This election could tip the balance of power against chavismo, the socialist ideology and corresponding political group put into place by former president Hugo Chávez. For the first time since Chávez took office in 1999, the opposition is united and strong enough to “pose a significant threat to his followers and ideology,” Zabludovsky writes. Chávez died in 2013, after which then-Vice President Nicolás Maduro took control.


World AIDS Day: The conviction of HIV-Positive “Tiger Mandingo.”

Michael Johnson, who is known as Tiger Mandingo, is a black, gay, HIV-positive college wrestler accused of infecting two men with the virus and of “recklessly” exposing four others to it.

At least 35 U.S. states have criminal laws that punish HIV-positive people who expose others to the virus, according to ProPublica. Many prosecutors defend these HIV laws as offering just punishment for potentially risky behavior.

But AIDS advocates say the laws are outdated and harsh. A wide swath of medical authorities believe prosecuting people for not disclosing their HIV status could discourage people from getting tested, facilitating an increase in transmission and harming public health.

“If decades-long sentences ever were appropriate, they say, they aren’t anymore, given the tremendous medical advances in HIV care,” Steven Thrasher writes for BuzzFeed.

Meet the women who believe men are India’s real victims.

In a country that has a reputation as one of the most dangerous places for women to live and visit, a handful of women are fighting for the people they believe are India’s real victims: its men, BuzzFeed News’ Tasneem Nashrulla writes.

While the U.S. men’s rights movement remains mostly at the fringes and typically consists of women-bashing on the internet, in India men’s rights activism includes holding regular meetings and demonstrations, and offering services like legal advice and 24/7 suicide helplines for distressed men.

“Men’s rights activists lament that unlike gender-neutral laws in the U.S. and Europe, Indian laws relating to rape, domestic violence, and sexual harassment at the workplace are skewed toward women,” Nashrulla reports from India.

Andre Borges for BuzzFeed News

Five women attend a men’s rights conference in Mumbai, August 2015.

Quick things to know:

  • The actions of crew members who responded to a malfunction of the AirAsia flight that crashed last December contributed to the plane’s crash, a year-long investigation by Indonesia’s National Transportation Safety Committee found. The crash killed 162 people. (BuzzFeed News)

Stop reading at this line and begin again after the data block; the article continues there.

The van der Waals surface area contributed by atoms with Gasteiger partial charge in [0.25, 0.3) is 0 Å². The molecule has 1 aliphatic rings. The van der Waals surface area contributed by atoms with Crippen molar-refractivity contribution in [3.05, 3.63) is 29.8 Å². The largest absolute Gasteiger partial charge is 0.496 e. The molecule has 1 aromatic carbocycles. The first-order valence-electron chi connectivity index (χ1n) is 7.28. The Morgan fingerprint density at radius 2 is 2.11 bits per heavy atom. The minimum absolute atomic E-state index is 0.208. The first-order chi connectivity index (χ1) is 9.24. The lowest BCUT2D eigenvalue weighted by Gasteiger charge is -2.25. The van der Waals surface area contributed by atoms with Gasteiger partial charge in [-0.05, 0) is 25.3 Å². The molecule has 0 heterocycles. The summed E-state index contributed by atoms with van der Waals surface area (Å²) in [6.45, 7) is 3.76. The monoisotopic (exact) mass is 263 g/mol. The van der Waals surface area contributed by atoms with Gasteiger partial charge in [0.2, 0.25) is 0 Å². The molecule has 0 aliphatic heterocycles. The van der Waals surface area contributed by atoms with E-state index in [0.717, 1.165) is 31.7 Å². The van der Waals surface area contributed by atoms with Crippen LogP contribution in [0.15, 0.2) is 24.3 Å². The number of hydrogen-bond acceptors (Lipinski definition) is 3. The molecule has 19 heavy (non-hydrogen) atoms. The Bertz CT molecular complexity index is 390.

• Jason Van Dyke, the Chicago police officer charged in the fatal shooting of 17-year-old Laquan McDonald, was released Monday after posting bail. (BuzzFeed News)

  • The trial of an officer charged with the death of Freddie Gray, a young black man from Baltimore who died in police custody, has started. William Porter’s trial is the first of six associated with Gray’s death. (BuzzFeed News)

  • President Obama and leaders from 20 nations called for clean energy research funding to be doubled at the Paris climate summit. But energy experts said technology alone won’t solve climate change. (BuzzFeed News)

  • A Muslim taxi driver was shot in Pittsburgh after a passenger ranted about ISIS. (BuzzFeed News)

  • A “historic” ruling says Northern Ireland’s abortion law breaches human rights. (BuzzFeed News)

  • Roch Marc Christian Kaboré, the former prime minister of Burkina Faso, has won the country’s first presidential election since a coup earlier this year. (The Guardian)

  • This year’s Cyber Monday could turn out to be the biggest online sales day ever, Adobe predicts. (NBC News)

  • And the iPhone 7 might not come with a standard headphone port. (Quartz)

Giphy / Via giphy.com

Happy Tuesday

This is Dennis. He’s a 3-year-old collie. He was born with a condition called strabismus that makes it look like he’s cross-eyed but that doesn’t affect his eyesight. Even though he’s adorable, he kept getting rejected by potential owners due to his unique appearance, BuzzFeed News’ Patrick Smith writes. But now it’s been a full year since Liz Parks took the pooch in and offered Dennis a home. And that’s cause for a celebration. Don’t change, Dennis.

Larrie Barlow / SWNS

This letter was edited and brought to you by Claire Moses and Stacy-Marie Ishmael. You can always reach us here.